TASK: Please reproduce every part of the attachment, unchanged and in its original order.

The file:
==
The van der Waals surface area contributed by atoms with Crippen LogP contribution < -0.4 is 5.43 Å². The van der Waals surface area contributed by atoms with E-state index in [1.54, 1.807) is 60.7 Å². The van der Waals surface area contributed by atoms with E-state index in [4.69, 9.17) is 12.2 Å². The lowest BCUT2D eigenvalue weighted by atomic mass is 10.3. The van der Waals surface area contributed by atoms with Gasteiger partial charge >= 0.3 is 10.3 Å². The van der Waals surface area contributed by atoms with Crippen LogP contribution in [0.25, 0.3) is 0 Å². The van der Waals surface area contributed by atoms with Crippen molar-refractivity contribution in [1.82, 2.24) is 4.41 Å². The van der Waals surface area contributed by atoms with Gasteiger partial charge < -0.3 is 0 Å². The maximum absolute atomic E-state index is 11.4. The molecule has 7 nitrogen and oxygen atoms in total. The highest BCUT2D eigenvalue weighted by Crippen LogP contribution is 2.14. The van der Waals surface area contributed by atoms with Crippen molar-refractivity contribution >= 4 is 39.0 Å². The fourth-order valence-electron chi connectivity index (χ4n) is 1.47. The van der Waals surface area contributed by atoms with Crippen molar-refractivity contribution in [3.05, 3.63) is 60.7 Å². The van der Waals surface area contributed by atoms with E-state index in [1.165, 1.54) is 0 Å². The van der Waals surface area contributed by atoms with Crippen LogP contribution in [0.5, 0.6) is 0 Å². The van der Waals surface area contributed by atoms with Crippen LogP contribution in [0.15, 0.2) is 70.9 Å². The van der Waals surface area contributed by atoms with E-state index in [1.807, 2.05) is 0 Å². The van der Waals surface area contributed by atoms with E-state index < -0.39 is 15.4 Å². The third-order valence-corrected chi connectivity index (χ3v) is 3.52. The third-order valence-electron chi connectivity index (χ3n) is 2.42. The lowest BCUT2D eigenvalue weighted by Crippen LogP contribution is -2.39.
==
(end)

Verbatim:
The van der Waals surface area contributed by atoms with Crippen LogP contribution < -0.4 is 5.43 Å². The van der Waals surface area contributed by atoms with E-state index in [1.54, 1.807) is 60.7 Å². The van der Waals surface area contributed by atoms with E-state index in [4.69, 9.17) is 12.2 Å². The lowest BCUT2D eigenvalue weighted by atomic mass is 10.3. The van der Waals surface area contributed by atoms with Gasteiger partial charge >= 0.3 is 10.3 Å². The van der Waals surface area contributed by atoms with Crippen LogP contribution in [0.25, 0.3) is 0 Å². The van der Waals surface area contributed by atoms with Crippen molar-refractivity contribution in [1.82, 2.24) is 4.41 Å². The van der Waals surface area contributed by atoms with Gasteiger partial charge < -0.3 is 0 Å². The maximum absolute atomic E-state index is 11.4. The molecule has 7 nitrogen and oxygen atoms in total. The highest BCUT2D eigenvalue weighted by Crippen LogP contribution is 2.14. The van der Waals surface area contributed by atoms with Crippen molar-refractivity contribution >= 4 is 39.0 Å². The fourth-order valence-electron chi connectivity index (χ4n) is 1.47. The van der Waals surface area contributed by atoms with Crippen molar-refractivity contribution in [3.05, 3.63) is 60.7 Å². The van der Waals surface area contributed by atoms with E-state index in [1.165, 1.54) is 0 Å². The van der Waals surface area contributed by atoms with Crippen LogP contribution in [0.5, 0.6) is 0 Å². The van der Waals surface area contributed by atoms with Crippen LogP contribution in [0.15, 0.2) is 70.9 Å². The van der Waals surface area contributed by atoms with E-state index in [1.807, 2.05) is 0 Å². The van der Waals surface area contributed by atoms with E-state index < -0.39 is 15.4 Å². The third-order valence-corrected chi connectivity index (χ3v) is 3.52. The third-order valence-electron chi connectivity index (χ3n) is 2.42. The lowest BCUT2D eigenvalue weighted by Crippen LogP contribution is -2.39.